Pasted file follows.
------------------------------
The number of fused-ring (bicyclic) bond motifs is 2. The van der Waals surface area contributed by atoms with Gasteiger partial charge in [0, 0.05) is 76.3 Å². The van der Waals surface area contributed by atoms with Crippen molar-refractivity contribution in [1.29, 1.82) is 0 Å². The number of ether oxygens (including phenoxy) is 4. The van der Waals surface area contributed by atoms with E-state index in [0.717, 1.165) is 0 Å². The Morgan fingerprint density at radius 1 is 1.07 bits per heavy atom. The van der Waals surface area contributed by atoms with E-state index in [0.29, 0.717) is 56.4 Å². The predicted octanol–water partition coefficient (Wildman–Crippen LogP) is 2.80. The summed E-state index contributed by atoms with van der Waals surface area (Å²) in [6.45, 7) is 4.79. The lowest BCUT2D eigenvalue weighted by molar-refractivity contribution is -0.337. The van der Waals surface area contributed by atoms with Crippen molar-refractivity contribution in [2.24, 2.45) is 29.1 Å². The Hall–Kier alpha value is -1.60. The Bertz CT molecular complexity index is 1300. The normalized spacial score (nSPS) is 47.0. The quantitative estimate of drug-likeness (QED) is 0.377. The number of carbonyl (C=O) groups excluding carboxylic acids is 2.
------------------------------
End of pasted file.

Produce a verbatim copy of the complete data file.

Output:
The number of fused-ring (bicyclic) bond motifs is 2. The van der Waals surface area contributed by atoms with Gasteiger partial charge in [0, 0.05) is 76.3 Å². The van der Waals surface area contributed by atoms with Crippen molar-refractivity contribution in [1.29, 1.82) is 0 Å². The number of ether oxygens (including phenoxy) is 4. The van der Waals surface area contributed by atoms with E-state index in [0.717, 1.165) is 0 Å². The Morgan fingerprint density at radius 1 is 1.07 bits per heavy atom. The van der Waals surface area contributed by atoms with E-state index in [0.29, 0.717) is 56.4 Å². The predicted octanol–water partition coefficient (Wildman–Crippen LogP) is 2.80. The summed E-state index contributed by atoms with van der Waals surface area (Å²) in [6.45, 7) is 4.79. The lowest BCUT2D eigenvalue weighted by molar-refractivity contribution is -0.337. The van der Waals surface area contributed by atoms with Crippen molar-refractivity contribution in [2.24, 2.45) is 29.1 Å². The Hall–Kier alpha value is -1.60. The Bertz CT molecular complexity index is 1300. The normalized spacial score (nSPS) is 47.0. The quantitative estimate of drug-likeness (QED) is 0.377. The number of carbonyl (C=O) groups excluding carboxylic acids is 2.